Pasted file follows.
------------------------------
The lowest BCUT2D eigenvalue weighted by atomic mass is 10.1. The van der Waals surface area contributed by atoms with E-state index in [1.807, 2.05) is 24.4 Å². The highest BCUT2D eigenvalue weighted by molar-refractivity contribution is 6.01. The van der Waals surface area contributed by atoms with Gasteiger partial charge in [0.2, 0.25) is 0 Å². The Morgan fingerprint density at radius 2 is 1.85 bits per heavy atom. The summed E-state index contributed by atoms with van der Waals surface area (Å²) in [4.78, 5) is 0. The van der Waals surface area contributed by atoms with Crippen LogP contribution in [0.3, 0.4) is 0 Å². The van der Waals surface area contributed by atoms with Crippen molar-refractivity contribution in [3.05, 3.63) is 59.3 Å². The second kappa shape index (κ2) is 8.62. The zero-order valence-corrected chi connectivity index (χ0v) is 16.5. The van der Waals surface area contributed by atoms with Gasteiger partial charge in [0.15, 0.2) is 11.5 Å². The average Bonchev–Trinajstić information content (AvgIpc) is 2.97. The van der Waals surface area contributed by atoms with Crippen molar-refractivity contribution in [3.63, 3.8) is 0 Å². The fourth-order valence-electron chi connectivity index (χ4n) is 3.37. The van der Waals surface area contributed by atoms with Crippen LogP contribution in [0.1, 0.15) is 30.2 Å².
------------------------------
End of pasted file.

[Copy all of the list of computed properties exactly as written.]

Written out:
The lowest BCUT2D eigenvalue weighted by atomic mass is 10.1. The van der Waals surface area contributed by atoms with E-state index in [1.807, 2.05) is 24.4 Å². The highest BCUT2D eigenvalue weighted by molar-refractivity contribution is 6.01. The van der Waals surface area contributed by atoms with Gasteiger partial charge in [0.2, 0.25) is 0 Å². The Morgan fingerprint density at radius 2 is 1.85 bits per heavy atom. The summed E-state index contributed by atoms with van der Waals surface area (Å²) in [4.78, 5) is 0. The van der Waals surface area contributed by atoms with Crippen LogP contribution in [0.3, 0.4) is 0 Å². The van der Waals surface area contributed by atoms with Crippen molar-refractivity contribution in [3.05, 3.63) is 59.3 Å². The second kappa shape index (κ2) is 8.62. The zero-order valence-corrected chi connectivity index (χ0v) is 16.5. The van der Waals surface area contributed by atoms with Gasteiger partial charge in [0.15, 0.2) is 11.5 Å². The average Bonchev–Trinajstić information content (AvgIpc) is 2.97. The van der Waals surface area contributed by atoms with Crippen molar-refractivity contribution in [3.63, 3.8) is 0 Å². The fourth-order valence-electron chi connectivity index (χ4n) is 3.37. The van der Waals surface area contributed by atoms with Crippen LogP contribution in [0.1, 0.15) is 30.2 Å².